Thus, we easily calculate the slopes of the last layer, and then the second to last layer, and end up working backwards until we reach the first, input layer. This is the namesake for our algorithm: “backpropagation.” We calculate slopes by starting from the back and propagating our algorithm backwards through the neural network until we get all the slopes for gradient descent.


That, in a nutshell, is the backpropagation algorithm—the very reason cars can drive themselves, Siri can recognize your voice, and computers can read your checks. Don’t worry if you don’t understand everything immediately. For most people it takes more than a few read-throughs to fully understand what is happening. For those of you who feel affronted that the math has been skipped over, feel free to check out the next section. We first introduce notation to describe neural networks in an elegant way using matrices. Then we derive the rules of backpropagation.

Feedforward in Matrix Notation

To use gradient descent we need to find the derivatives of the cost function with respect to each of the parameters. In order to do this, let’s formalize our picture of a neural network in the language of matrices and vectors. In particular, our goals is to write down the feedforward step, that is, turning one layer’s outputs into the next layer’s outputs.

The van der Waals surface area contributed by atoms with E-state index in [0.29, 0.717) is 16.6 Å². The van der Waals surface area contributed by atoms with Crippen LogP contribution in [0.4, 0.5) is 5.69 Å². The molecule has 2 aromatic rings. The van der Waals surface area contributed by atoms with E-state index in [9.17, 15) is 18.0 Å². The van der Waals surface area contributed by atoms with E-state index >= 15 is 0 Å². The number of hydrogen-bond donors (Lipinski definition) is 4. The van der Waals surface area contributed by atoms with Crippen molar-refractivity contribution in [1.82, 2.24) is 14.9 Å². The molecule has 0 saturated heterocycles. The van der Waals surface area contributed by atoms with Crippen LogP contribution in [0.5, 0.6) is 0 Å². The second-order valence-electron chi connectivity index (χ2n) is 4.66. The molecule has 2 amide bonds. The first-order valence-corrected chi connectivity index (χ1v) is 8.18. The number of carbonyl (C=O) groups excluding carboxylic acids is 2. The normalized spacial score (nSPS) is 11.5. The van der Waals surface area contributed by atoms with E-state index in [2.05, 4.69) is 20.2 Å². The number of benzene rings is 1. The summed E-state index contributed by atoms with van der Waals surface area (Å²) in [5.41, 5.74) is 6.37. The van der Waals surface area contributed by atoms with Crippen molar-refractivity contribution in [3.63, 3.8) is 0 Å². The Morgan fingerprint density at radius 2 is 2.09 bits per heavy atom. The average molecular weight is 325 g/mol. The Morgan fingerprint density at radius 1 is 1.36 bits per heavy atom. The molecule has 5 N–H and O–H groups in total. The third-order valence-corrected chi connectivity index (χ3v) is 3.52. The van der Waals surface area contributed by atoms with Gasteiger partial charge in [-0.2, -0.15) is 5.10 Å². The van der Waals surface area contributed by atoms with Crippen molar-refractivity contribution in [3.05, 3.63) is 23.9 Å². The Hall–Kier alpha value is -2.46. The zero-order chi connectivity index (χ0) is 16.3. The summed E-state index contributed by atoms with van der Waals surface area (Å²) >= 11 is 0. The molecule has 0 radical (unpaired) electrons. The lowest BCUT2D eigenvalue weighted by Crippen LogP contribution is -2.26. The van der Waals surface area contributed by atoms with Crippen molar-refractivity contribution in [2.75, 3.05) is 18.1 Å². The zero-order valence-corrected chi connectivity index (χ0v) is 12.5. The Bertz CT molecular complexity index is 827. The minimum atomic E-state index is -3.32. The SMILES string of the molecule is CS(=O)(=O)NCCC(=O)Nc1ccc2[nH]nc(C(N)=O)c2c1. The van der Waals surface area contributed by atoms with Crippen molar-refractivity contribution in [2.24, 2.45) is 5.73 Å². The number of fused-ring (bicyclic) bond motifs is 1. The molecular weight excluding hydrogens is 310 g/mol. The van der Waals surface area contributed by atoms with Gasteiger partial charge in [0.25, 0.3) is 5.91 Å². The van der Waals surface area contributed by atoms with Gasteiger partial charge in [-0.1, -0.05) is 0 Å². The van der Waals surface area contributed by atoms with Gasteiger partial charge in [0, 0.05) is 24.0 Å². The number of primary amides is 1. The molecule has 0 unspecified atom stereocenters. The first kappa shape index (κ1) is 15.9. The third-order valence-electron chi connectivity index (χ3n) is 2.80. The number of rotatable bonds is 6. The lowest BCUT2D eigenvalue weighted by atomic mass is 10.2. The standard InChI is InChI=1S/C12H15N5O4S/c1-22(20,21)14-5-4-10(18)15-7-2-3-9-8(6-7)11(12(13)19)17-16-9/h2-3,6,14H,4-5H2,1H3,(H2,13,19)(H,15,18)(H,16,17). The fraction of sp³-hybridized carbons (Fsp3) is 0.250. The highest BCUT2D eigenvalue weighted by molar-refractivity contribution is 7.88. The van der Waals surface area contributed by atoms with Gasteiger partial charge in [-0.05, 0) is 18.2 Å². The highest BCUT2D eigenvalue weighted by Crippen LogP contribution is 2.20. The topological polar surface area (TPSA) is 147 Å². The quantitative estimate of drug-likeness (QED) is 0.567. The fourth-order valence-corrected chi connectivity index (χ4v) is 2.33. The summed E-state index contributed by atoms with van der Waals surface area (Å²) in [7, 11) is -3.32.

Why matrices and vectors though? Why go through all the trouble? Matrices and vectors give us a “global” view of what is happening in a neural network. That’s because whole layers can be represented by vectors, and operations on layers (such as applying weights and summing) can be represented with matrices. This global view of looking at all the neurons in a layer at once, as opposed to a “local” view looking at only the individual neurons in each layer, allows us to write equations in a very concise, and arguably elegant manner.

Let’s begin by writing our inputs as a column vector, called a1a^1. So if we have nn inputs, then our input vector would essentially be a 1×n1 \times n dimensional matrix. Something like this:

a1=[i1i2in]a^1 = \begin{bmatrix} i_1 \\ i_2 \\ \vdots \\ i_n \end{bmatrix}

Now be careful. The superscript 11 is not an exponent (if it were it would be quite redundant). Rather it is used to indicate that the vector is associated with the first layer of our network, in other words, the input layer. We choose the letter aa because we can think of the inputs as being the activations (aka the outputs) of the first layer of neurons. You may have already guessed, but we’re going to be calling the vector of activations for the lthl^{th} layer ala^l. And if we have LL layers, then aLa^L (that is, the activations of the very last layer, the output layer) will be the output of our entire neural network. Every ala^l will have a different dimension depending on how many neurons are in each layer.